In the future, genetic testing will become an increasingly integral part of the fields of family history and genealogy. Even now, genetic testing is sometimes considered necessary as part of the reasonably exhaustive search required for the genealogical proof standard.
In this introduction to DNA testing for family history purposes, we’ll outline how DNA tests work, provide an explanation of the tests available and the companies that offer them, and finally, explain what results you can expect and how they can be used to answer family history questions.
There are four main companies that offer tests which are useful for family history. In order for a DNA test to be useful for genealogical investigation, it must analyze informative markers on the DNA and it must connect the results to a database of other tested individuals. Although there are many companies that offer DNA testing for some type of ancestry analysis, only four of these companies meet the aforementioned criteria: MyHeritage DNA, , , and .
Taking the Test
Each of these companies use a similar collection method. After a customer purchases a test, they will receive a kit in the mail. Ancestry.com and 23andMe both use a saliva collection tube, whereas MyHeritage DNA and FamilyTreeDNA both use a cheek swab. These non-invasive collection kits do not require the subject to draw blood. They are simple to use and come with a detailed set of instructions.
MyHeritage DNA, 23andMe and Ancestry.com require creation of an account in order for the test to be fully processed. FamilyTreeDNA will request an email address where the results can be sent.
There are three types of tests offered for family history purposes: Y-chromosome tests, mitochondrial DNA tests, and autosomal DNA tests. The meaning behind these names will be explored below in the section titled “DNA Types.”
All four companies offer an autosomal DNA test, and this is the only test offered at Ancestry.com, MyHeritage DNA and 23andMe. FamilyTreeDNA’s autosomal DNA test is called the “Family Finder.” In addition to the Family Finder autosomal DNA test, FamilyTreeDNA also offers several Y-chromosome and mitochondrial DNA tests.
Although 23andMe includes some analysis of the Y-chromosome and mitochondrial DNA as part of their product, this analysis only investigates the very deep ancestry of these DNA types. Sometimes deep ancestry information can offer clues, but it does not provide enough information to draw genealogical conclusions.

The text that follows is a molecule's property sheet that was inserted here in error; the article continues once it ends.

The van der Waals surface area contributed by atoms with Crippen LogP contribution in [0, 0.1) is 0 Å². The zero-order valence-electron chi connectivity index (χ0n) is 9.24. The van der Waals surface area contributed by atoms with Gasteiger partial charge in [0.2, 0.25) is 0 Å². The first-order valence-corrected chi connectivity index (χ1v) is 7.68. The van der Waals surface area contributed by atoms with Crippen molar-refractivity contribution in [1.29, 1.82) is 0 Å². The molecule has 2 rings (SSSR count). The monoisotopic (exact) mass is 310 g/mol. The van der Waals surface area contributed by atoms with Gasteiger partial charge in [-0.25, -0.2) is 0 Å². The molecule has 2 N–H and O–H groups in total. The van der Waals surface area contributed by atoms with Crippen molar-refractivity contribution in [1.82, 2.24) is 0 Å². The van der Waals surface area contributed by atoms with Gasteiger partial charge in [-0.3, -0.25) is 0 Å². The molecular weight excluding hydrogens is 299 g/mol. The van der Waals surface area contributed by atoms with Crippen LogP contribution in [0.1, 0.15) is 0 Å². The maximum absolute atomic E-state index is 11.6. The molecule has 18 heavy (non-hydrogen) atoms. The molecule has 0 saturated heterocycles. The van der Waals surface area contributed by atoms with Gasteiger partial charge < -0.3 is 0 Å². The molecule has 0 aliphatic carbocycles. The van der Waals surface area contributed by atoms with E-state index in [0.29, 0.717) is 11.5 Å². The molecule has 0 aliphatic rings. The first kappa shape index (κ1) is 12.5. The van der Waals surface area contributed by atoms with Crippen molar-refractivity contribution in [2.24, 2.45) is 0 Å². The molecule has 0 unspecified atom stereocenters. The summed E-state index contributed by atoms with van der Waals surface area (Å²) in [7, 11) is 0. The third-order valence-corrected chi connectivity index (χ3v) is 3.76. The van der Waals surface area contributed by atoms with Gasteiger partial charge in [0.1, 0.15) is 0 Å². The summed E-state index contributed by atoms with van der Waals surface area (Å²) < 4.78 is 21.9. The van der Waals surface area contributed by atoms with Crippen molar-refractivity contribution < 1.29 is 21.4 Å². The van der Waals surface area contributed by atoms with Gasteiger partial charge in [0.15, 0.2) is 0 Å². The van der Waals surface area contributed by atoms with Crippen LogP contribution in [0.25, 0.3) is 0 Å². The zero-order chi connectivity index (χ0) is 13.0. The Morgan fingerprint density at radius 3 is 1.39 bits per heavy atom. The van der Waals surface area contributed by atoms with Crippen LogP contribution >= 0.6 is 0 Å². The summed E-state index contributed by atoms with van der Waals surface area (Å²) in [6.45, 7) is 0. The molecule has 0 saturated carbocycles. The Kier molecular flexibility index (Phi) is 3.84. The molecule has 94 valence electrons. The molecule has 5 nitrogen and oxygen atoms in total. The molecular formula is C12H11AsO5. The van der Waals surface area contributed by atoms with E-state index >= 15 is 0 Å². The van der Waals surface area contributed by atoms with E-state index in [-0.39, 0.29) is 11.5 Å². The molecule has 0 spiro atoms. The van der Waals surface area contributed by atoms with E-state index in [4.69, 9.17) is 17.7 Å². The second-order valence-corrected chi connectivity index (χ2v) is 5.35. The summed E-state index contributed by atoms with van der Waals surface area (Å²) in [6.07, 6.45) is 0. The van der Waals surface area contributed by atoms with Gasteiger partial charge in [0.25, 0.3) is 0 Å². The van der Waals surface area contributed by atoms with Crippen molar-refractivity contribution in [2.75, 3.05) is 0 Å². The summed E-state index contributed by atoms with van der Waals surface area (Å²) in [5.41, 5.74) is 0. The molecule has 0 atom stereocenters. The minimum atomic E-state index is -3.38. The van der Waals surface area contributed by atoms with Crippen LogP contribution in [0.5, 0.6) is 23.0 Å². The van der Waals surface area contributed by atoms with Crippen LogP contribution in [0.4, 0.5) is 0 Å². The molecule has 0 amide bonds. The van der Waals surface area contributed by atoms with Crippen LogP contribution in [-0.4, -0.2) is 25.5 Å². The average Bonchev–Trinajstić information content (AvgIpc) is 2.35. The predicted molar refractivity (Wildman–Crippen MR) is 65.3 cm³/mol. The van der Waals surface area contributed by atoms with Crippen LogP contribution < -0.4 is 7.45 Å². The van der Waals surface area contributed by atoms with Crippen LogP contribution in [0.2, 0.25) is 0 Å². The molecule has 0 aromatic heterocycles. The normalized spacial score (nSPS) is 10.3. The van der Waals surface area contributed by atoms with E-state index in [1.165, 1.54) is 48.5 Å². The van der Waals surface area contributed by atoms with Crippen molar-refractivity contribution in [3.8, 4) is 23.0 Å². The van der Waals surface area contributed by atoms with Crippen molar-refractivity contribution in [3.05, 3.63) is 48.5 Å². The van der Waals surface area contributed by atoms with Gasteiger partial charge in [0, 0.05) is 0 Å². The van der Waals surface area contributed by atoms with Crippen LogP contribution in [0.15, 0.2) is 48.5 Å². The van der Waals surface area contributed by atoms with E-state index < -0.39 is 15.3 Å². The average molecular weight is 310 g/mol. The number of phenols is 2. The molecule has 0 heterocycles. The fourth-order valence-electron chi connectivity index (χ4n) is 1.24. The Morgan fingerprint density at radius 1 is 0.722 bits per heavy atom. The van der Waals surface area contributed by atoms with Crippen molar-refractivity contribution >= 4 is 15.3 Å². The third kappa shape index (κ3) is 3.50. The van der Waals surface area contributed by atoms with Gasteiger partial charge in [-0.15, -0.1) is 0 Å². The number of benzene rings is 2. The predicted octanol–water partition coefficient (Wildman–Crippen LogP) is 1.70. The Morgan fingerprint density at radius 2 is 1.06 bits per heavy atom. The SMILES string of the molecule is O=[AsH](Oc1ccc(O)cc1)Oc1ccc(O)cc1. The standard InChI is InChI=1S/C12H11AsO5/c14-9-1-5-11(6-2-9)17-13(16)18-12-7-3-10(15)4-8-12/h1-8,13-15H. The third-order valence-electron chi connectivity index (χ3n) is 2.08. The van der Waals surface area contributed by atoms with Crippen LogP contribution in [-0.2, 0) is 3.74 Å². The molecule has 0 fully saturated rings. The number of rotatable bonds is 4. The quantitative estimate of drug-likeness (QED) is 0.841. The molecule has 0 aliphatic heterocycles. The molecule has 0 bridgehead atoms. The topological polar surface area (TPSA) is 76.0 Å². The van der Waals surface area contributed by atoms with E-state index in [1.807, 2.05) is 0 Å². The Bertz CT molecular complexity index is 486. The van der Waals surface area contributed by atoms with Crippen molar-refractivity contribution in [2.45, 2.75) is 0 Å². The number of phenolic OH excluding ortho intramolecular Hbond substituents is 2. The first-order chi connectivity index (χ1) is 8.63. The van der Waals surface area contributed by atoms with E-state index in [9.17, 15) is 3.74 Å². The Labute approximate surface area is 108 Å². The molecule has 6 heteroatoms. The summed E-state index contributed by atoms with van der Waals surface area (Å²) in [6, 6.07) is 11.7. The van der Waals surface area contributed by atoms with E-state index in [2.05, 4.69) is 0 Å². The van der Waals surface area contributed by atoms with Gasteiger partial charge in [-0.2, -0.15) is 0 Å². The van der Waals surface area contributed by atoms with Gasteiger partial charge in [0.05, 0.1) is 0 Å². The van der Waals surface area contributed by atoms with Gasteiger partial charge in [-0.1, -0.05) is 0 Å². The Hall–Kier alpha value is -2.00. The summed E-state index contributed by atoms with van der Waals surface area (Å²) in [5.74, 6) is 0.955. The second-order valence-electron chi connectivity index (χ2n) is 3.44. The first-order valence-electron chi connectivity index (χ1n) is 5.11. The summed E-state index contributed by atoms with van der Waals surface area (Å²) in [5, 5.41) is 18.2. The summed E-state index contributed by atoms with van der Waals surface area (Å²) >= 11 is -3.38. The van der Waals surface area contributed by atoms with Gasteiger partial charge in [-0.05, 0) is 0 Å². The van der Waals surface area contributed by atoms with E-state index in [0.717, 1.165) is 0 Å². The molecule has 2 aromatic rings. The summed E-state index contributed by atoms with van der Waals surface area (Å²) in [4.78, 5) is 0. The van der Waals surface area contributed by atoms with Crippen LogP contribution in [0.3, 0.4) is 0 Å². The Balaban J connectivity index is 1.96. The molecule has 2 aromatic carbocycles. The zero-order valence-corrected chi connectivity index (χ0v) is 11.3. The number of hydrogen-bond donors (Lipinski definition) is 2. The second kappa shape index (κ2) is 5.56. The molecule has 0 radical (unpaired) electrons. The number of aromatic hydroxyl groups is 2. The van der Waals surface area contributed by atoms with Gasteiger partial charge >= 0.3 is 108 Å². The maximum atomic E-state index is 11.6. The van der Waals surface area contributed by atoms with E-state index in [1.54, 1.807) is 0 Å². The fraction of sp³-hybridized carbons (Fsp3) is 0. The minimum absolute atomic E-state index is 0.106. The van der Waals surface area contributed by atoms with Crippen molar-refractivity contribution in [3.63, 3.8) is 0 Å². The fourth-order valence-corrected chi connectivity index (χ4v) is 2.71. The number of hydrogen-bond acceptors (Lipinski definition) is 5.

The test results from each of the companies differ from one another in some aspects, but have some basic shared elements. When your test results are ready, you will receive a notification to your email and you will be able to view them by logging into your account. Autosomal tests include ancestral ethnicity estimates as well as a list of genetic cousins or matches who are estimated relatives based on the amount of DNA that you share in common with them. Each company offers different tools for additional analysis of autosomal DNA test results. MyHeritage currently offers users the option to upload their raw DNA from other companies in order to receive .
Y-DNA and mitochondrial DNA tests also include some basic information about the geographic distribution of your DNA types, and also include a list of relatives based on the markers that you share in common. These test results also include a summary of the mutations on your own Y-chromosome or mitochondrial DNA that make them unique from other lineages.[continued tomorrow in Part 2]
NOTE: Legacy Tree Genealogists is not affiliated with any of the companies mentioned in this blog post. However, our resident DNA experts would be happy to help you analyze and make sense of the results you get from any of them. Give us a call or drop us an email and let us know how we can help you: .
Legacy Tree Genealogists is the world's highest client-rated genealogy research firm. Founded in 2004, the company provides full-service genealogical research for clients worldwide, helping them discover their roots and personal history through records, narratives, and DNA. For more information on Legacy Tree and their services, visit: